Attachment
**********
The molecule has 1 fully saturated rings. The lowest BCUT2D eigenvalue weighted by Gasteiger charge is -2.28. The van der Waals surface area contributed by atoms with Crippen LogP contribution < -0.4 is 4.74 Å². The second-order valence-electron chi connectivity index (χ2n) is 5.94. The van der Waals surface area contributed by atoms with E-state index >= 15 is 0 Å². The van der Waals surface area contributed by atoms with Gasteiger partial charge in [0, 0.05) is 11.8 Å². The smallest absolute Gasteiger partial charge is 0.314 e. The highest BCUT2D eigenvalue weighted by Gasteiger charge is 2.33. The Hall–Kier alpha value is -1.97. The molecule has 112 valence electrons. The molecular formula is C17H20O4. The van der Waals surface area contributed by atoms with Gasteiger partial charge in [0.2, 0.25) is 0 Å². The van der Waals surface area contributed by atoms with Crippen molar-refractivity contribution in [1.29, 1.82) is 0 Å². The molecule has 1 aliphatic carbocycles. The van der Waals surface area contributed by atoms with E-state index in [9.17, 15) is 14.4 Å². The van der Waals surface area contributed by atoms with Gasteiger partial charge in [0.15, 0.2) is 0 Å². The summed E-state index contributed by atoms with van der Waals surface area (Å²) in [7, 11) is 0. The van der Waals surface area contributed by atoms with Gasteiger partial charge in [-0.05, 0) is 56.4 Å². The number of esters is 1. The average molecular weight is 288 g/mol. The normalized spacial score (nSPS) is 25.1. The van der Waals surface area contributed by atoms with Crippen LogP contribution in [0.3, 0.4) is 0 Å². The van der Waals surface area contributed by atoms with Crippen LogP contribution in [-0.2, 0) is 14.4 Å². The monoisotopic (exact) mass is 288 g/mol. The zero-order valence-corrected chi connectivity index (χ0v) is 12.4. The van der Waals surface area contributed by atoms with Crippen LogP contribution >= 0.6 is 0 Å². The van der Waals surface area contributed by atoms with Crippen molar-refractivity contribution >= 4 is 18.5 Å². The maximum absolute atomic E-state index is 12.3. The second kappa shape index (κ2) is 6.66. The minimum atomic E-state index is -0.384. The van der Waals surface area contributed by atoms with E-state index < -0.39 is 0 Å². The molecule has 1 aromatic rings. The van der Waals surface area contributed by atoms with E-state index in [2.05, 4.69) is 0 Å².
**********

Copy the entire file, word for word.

The molecule has 1 fully saturated rings. The lowest BCUT2D eigenvalue weighted by Gasteiger charge is -2.28. The van der Waals surface area contributed by atoms with Crippen LogP contribution < -0.4 is 4.74 Å². The second-order valence-electron chi connectivity index (χ2n) is 5.94. The van der Waals surface area contributed by atoms with E-state index >= 15 is 0 Å². The van der Waals surface area contributed by atoms with Gasteiger partial charge in [0, 0.05) is 11.8 Å². The smallest absolute Gasteiger partial charge is 0.314 e. The highest BCUT2D eigenvalue weighted by Gasteiger charge is 2.33. The Hall–Kier alpha value is -1.97. The molecule has 112 valence electrons. The molecular formula is C17H20O4. The van der Waals surface area contributed by atoms with Gasteiger partial charge in [0.2, 0.25) is 0 Å². The van der Waals surface area contributed by atoms with Crippen molar-refractivity contribution in [1.29, 1.82) is 0 Å². The molecule has 1 aliphatic carbocycles. The van der Waals surface area contributed by atoms with E-state index in [9.17, 15) is 14.4 Å². The van der Waals surface area contributed by atoms with Gasteiger partial charge in [0.15, 0.2) is 0 Å². The summed E-state index contributed by atoms with van der Waals surface area (Å²) in [7, 11) is 0. The van der Waals surface area contributed by atoms with Gasteiger partial charge in [-0.05, 0) is 56.4 Å². The number of esters is 1. The average molecular weight is 288 g/mol. The normalized spacial score (nSPS) is 25.1. The van der Waals surface area contributed by atoms with Crippen LogP contribution in [0.3, 0.4) is 0 Å². The van der Waals surface area contributed by atoms with Crippen LogP contribution in [-0.2, 0) is 14.4 Å². The monoisotopic (exact) mass is 288 g/mol. The zero-order valence-corrected chi connectivity index (χ0v) is 12.4. The van der Waals surface area contributed by atoms with Crippen LogP contribution >= 0.6 is 0 Å². The van der Waals surface area contributed by atoms with Crippen molar-refractivity contribution >= 4 is 18.5 Å². The maximum absolute atomic E-state index is 12.3. The second kappa shape index (κ2) is 6.66. The minimum atomic E-state index is -0.384. The van der Waals surface area contributed by atoms with E-state index < -0.39 is 0 Å². The molecule has 1 aromatic rings. The van der Waals surface area contributed by atoms with E-state index in [2.05, 4.69) is 0 Å².